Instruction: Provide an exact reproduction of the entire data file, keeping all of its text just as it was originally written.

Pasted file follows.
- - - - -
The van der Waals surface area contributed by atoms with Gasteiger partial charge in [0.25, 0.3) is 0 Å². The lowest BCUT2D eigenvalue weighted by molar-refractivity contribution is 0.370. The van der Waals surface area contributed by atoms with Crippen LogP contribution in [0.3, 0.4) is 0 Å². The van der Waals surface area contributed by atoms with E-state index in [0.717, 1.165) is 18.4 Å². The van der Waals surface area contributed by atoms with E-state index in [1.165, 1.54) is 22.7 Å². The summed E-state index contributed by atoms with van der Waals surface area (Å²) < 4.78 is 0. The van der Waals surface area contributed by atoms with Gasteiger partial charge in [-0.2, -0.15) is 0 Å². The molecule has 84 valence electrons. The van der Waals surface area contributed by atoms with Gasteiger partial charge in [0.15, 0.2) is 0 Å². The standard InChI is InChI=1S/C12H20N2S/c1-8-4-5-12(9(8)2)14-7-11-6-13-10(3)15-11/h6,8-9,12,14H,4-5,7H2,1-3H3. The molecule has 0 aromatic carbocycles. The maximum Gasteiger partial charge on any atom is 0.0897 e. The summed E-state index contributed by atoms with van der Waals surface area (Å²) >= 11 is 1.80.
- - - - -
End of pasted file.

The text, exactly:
The van der Waals surface area contributed by atoms with Gasteiger partial charge in [0.25, 0.3) is 0 Å². The lowest BCUT2D eigenvalue weighted by molar-refractivity contribution is 0.370. The van der Waals surface area contributed by atoms with Crippen LogP contribution in [0.3, 0.4) is 0 Å². The van der Waals surface area contributed by atoms with E-state index in [0.717, 1.165) is 18.4 Å². The van der Waals surface area contributed by atoms with E-state index in [1.165, 1.54) is 22.7 Å². The summed E-state index contributed by atoms with van der Waals surface area (Å²) < 4.78 is 0. The van der Waals surface area contributed by atoms with Gasteiger partial charge in [-0.2, -0.15) is 0 Å². The molecule has 84 valence electrons. The van der Waals surface area contributed by atoms with Gasteiger partial charge in [0.15, 0.2) is 0 Å². The standard InChI is InChI=1S/C12H20N2S/c1-8-4-5-12(9(8)2)14-7-11-6-13-10(3)15-11/h6,8-9,12,14H,4-5,7H2,1-3H3. The molecule has 0 aromatic carbocycles. The maximum Gasteiger partial charge on any atom is 0.0897 e. The summed E-state index contributed by atoms with van der Waals surface area (Å²) >= 11 is 1.80.